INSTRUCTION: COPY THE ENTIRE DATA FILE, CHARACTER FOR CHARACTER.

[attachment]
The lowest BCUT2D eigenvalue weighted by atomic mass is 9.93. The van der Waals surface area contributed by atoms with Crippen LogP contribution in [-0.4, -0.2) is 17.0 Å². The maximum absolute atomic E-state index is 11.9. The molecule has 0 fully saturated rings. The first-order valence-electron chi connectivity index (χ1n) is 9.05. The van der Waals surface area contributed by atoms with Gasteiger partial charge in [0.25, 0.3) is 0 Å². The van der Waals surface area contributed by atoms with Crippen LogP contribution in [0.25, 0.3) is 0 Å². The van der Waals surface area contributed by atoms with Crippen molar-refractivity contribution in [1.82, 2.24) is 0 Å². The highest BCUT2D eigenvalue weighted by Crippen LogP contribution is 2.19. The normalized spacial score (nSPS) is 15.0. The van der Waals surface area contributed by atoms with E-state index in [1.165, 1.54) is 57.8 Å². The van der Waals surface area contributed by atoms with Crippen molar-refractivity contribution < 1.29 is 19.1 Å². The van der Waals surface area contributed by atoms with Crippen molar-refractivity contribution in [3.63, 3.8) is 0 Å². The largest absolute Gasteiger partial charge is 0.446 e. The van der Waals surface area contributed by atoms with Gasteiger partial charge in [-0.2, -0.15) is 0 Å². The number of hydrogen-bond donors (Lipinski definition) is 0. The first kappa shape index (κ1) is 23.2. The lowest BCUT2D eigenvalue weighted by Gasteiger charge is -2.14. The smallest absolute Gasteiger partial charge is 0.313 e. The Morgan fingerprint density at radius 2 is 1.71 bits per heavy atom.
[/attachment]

The lowest BCUT2D eigenvalue weighted by atomic mass is 9.93. The van der Waals surface area contributed by atoms with Crippen LogP contribution in [-0.4, -0.2) is 17.0 Å². The maximum absolute atomic E-state index is 11.9. The molecule has 0 fully saturated rings. The first-order valence-electron chi connectivity index (χ1n) is 9.05. The van der Waals surface area contributed by atoms with Gasteiger partial charge in [0.25, 0.3) is 0 Å². The van der Waals surface area contributed by atoms with Crippen LogP contribution in [0.25, 0.3) is 0 Å². The van der Waals surface area contributed by atoms with Crippen molar-refractivity contribution in [1.82, 2.24) is 0 Å². The highest BCUT2D eigenvalue weighted by Crippen LogP contribution is 2.19. The normalized spacial score (nSPS) is 15.0. The van der Waals surface area contributed by atoms with E-state index in [1.165, 1.54) is 57.8 Å². The van der Waals surface area contributed by atoms with Crippen molar-refractivity contribution < 1.29 is 19.1 Å². The van der Waals surface area contributed by atoms with Crippen molar-refractivity contribution in [3.63, 3.8) is 0 Å². The largest absolute Gasteiger partial charge is 0.446 e. The van der Waals surface area contributed by atoms with Gasteiger partial charge in [-0.2, -0.15) is 0 Å². The number of hydrogen-bond donors (Lipinski definition) is 0. The first kappa shape index (κ1) is 23.2. The lowest BCUT2D eigenvalue weighted by Gasteiger charge is -2.14. The smallest absolute Gasteiger partial charge is 0.313 e. The Morgan fingerprint density at radius 2 is 1.71 bits per heavy atom.